West Virginia is beginning to use classroom observations for its HOUSSE. The state has new requirements for observations that explicitly address “accurate and current knowledge,” and the state’s administrators have been trained in its use, said Karen L. Huffman, the executive director of the state education department’s professional- preparation office.
Ms. Huffman defended the choice, saying it might be considered as setting a higher standard than the federal law because the observations take into account both content knowledge and the ability to convey that knowledge to students.
California and Washington state also consider one standard, satisfactory teacher evaluation, to be sufficient for demonstrating content knowledge. Missouri requires three consecutive satisfactory observations.
Point Systems Popular
A few states allow or require teachers to submit portfolios documenting their classroom work, either in partial fulfillment of the federal standard (South Carolina) or as the sole basis for it (California).
At least a dozen states, including California, Maryland, Kansas, and Kentucky, have devised systems in which teachers rack up points from a variety of professional experiences, usually including years in the classroom, training and coursework in the subjects they teach, extra duties such as mentoring a new teacher or writing curricula, and pertinent honors. Teachers must accumulate a specified number of points to pass the HOUSSE hurdle.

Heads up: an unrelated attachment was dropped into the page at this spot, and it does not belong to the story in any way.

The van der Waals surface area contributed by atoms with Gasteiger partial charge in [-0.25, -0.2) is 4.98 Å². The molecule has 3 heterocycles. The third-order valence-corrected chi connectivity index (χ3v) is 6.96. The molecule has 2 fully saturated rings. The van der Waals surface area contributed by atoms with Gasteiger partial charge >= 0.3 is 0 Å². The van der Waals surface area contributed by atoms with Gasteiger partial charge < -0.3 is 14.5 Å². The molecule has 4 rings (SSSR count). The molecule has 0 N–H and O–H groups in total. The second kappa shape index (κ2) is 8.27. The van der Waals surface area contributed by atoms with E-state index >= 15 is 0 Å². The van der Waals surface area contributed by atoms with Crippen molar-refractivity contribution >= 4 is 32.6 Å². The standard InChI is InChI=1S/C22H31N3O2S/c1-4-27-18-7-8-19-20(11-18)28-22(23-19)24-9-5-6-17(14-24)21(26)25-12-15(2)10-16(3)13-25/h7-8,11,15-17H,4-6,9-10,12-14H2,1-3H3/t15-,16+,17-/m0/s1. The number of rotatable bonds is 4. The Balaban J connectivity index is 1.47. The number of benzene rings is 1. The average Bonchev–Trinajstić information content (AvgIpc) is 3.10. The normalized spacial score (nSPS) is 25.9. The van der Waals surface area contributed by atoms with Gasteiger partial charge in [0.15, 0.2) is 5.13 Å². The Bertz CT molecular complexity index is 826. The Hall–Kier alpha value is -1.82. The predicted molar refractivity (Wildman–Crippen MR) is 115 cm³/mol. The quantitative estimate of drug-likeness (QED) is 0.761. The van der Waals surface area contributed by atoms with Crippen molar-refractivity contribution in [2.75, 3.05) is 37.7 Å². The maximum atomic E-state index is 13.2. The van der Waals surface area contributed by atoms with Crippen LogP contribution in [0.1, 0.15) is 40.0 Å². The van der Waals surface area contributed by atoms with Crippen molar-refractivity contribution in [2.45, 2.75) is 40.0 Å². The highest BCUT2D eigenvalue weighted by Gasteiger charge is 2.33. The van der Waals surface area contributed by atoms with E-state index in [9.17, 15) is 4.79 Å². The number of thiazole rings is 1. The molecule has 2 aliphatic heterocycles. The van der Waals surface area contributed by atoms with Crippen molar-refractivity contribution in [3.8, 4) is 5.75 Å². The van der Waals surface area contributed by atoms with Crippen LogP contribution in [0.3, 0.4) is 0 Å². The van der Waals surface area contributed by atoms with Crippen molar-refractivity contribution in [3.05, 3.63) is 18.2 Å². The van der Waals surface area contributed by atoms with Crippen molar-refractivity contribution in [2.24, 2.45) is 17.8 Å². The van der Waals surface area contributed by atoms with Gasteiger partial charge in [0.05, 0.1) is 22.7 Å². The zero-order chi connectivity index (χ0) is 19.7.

Many teachers say they can live with such a plan.
“Prior to HOUSSE being adopted [in Maryland], there were many teachers who were terrified of losing their jobs,” said Shirley McDonald, a middle school math teacher and local teachers’ union officer in Frederick, Md. “As word came out that Maryland was considering accepting some experience, anxiety lessened, but I don’t think it has totally lessened.”
David L. Simmons, a teacher on special assignment with the Ventura County school superintendent’s office in California, agreed that his state’s draft HOUSSE also made the requirements of the federal law more palatable to teachers. “I wouldn’t say they [are] happy about it, but they get points for service to the profession, and in that sense, it’s validating,” he said. His office has explained the system to hundreds of teachers.
Several states have avoided crafting a separate set of requirements for demonstrating subject mastery by asserting that a state teaching license in the right subjects already fills that bill. Among the states that award highly qualified status based almost entirely on a standard license are Indiana, Montana, Nebraska, South Dakota, and for elementary teachers, Oregon.